Have you ever wondered how close your beliefs come to fact—or fiction? Learn how your assumptions can both help and deceive you in this guide to fallacy of the obvious in everyday life.
When can we trust what we believe, and when should we question our beliefs? Illustrating his points with examples and supporting them with the latest research findings, Thomas Gilovich documents the cognitive, social, and motivational processes that distort our thoughts, beliefs, judgments, and decisions. In a rapidly changing world, the biases and stereotypes that help us process an overload of complex information inevitably distort what we would like to believe is reality. Awareness of our propensity to make these systematic errors, Gilovich argues, is the first step to more effective analysis and action. Indeed, as he writes in the introduction, “Thinking straight about the world is a precious and difficult process that must be carefully nurtured.”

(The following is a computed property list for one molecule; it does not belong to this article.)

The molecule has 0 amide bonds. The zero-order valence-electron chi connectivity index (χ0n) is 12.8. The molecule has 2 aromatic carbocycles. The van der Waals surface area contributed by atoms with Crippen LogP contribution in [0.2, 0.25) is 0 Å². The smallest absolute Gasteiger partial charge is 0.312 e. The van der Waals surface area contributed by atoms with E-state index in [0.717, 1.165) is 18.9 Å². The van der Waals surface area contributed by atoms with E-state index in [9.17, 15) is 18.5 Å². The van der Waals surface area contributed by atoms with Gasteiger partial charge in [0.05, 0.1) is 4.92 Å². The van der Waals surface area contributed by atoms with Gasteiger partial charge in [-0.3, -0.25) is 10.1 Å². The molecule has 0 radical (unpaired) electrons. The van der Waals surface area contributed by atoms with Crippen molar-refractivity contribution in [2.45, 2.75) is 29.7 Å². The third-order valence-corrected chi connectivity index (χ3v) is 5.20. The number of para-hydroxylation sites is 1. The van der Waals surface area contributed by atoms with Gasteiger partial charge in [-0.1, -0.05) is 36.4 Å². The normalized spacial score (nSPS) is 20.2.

Sports fans who think that basketball players shoot in ``hot streaks,'' and maternity nurses who maintain that more babies are born when the moon is full adhere to erroneous beliefs, according to Gilovich, associate professor of psychology at Cornell. With examples ranging from the spread of AIDS to the weight of Scholastic Aptitude Test scores, he skewers popular but mistaken assumptions. Faulty reasoning from incomplete or ambiguous data, a tendency to seek out ``hypothesis-confirming evidence'' and the habit of self-serving belief are among the factors Gilovich pinpoints in his sophisticated anaylsis. However, in the book's second half, his debunking of holistic medicine, ESP and paranormal phenomena is superficial and one-sided, marred by some of the very tendencies he effectively exposes in the ``true believers.''